Foreign, or external, debt includes funds that a country or its residents owes to other countries or international institutions. This includes fees for goods and services or outstanding credit that needs to be repaid, with or without interest. This is known as gross foreign debt. The International Monetary Fund (IMF) defines net foreign debt as the difference between gross foreign debt and gross foreign claims, bearing in mind that usually, but not always, they are the same thing.
What Makes Foreign Debt
Foreign debt includes all financial obligations by residents of a country to residents or institutions of other countries. The IMF distinguishes among four main sectors in a country which contribute to foreign debt: government and its ministries or local authorities; monetary authorities, such as the central bank; the banking sector; and other sectors, such as households or non-financial organizations.
How Countries Accumulate Foreign Debt
Countries and their residents or institutions borrow from other countries or institutions when it is cheaper or easier to obtain funds abroad than at home. They do it to boost production, by investing in new factories or raw materials. Another reason is to buy commodities they do not produce, such as oil or certain types of food. Countries also borrow abroad to finance other imports, improve their security or overcome economic problems caused by wars or natural disasters.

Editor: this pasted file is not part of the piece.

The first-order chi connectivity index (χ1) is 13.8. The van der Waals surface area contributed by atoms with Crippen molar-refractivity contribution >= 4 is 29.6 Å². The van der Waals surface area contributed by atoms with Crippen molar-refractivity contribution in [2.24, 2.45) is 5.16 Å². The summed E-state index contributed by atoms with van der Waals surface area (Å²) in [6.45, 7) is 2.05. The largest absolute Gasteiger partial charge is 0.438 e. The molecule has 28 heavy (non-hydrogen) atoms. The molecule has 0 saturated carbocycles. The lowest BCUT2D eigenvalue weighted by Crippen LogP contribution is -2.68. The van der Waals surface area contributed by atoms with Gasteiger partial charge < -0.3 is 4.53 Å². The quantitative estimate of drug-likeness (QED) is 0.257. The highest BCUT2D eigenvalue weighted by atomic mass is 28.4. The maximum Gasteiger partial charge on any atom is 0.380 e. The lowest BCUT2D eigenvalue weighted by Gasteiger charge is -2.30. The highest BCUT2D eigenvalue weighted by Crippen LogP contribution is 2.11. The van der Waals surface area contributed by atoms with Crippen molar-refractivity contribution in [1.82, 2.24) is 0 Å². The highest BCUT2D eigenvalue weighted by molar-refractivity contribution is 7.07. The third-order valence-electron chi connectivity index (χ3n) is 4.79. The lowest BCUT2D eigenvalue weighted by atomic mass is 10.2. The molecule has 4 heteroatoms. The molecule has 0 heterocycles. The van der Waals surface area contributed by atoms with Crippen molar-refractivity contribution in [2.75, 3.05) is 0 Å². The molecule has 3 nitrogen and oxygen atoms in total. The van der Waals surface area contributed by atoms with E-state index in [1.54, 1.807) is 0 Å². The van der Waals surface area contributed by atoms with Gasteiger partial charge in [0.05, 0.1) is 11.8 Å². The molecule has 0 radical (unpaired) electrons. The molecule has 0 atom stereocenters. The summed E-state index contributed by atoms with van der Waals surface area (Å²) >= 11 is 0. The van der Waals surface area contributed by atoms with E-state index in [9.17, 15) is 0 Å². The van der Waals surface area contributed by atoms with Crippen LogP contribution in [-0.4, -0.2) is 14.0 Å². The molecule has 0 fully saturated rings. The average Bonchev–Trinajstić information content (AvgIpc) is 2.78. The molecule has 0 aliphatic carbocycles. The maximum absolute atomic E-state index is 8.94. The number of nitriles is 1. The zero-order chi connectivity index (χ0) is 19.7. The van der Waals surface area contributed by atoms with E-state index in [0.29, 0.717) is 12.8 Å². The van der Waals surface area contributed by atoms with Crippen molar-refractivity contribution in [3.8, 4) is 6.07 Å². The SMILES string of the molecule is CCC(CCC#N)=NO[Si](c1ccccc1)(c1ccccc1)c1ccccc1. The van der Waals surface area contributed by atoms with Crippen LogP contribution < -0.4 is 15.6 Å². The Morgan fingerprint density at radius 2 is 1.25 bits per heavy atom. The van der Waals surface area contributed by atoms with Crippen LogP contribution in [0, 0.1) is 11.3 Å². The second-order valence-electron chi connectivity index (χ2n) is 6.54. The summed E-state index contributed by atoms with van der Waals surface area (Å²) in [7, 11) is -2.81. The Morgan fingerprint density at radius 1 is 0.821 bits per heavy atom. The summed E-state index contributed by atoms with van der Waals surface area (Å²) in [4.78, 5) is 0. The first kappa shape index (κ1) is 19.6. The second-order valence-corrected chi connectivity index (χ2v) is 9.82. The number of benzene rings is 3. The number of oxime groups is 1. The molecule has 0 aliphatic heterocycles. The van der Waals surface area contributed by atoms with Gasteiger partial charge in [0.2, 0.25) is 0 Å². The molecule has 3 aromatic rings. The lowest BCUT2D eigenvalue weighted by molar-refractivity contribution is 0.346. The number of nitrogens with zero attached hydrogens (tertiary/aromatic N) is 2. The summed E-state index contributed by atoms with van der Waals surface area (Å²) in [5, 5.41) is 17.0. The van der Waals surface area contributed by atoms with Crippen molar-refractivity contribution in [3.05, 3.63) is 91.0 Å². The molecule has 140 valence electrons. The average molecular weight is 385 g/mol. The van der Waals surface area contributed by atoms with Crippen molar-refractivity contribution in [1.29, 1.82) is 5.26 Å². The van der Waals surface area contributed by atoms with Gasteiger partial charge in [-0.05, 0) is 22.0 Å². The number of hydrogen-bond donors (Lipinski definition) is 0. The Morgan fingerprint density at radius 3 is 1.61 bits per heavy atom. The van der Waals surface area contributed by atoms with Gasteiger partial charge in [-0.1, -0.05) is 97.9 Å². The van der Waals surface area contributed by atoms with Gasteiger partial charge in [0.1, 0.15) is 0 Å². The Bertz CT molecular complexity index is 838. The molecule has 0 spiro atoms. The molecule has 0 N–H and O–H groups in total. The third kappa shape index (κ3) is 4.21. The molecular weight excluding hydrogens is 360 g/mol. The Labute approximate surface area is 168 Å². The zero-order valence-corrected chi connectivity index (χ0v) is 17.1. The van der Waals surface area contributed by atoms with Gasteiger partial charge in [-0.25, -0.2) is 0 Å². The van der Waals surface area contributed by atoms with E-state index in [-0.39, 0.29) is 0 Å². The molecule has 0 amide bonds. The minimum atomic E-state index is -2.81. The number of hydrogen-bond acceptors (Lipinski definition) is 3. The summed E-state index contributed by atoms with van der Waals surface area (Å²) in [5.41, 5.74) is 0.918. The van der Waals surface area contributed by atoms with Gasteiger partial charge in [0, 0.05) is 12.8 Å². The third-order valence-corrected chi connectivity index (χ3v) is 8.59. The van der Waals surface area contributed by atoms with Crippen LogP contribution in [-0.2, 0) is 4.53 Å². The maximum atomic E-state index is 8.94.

How Countries Lower Foreign Debt
There are two basic ways for countries to lower their foreign debt. One is by simply repaying their obligations, including interest, when they are due. Loans can be repaid if they were invested in well managed, profitable projects. Alternatively, countries can lower their debt by taking out new loans, when market conditions are more favorable, in order to pay back old ones.
Foreign Debt Vs. National Debt
While foreign debt includes money a country owes to other countries or international institutions, national debt is everything a government of a country owes to anybody, including both foreigners and its own citizens. Additionally, not only countries with foreign debt are known as debtor nations. Investopedia defines debtor nations as those that have invested fewer resources than the rest of the world has invested in them.
U.S. Foreign Debt
The United States is the world’s biggest debtor nation, and it has the largest foreign debt in the world. According to the CIA World Factbook, in 2009, its net foreign debt was almost $13.5 trillion, followed by the United Kingdom, with over $9 trillion in foreign debt.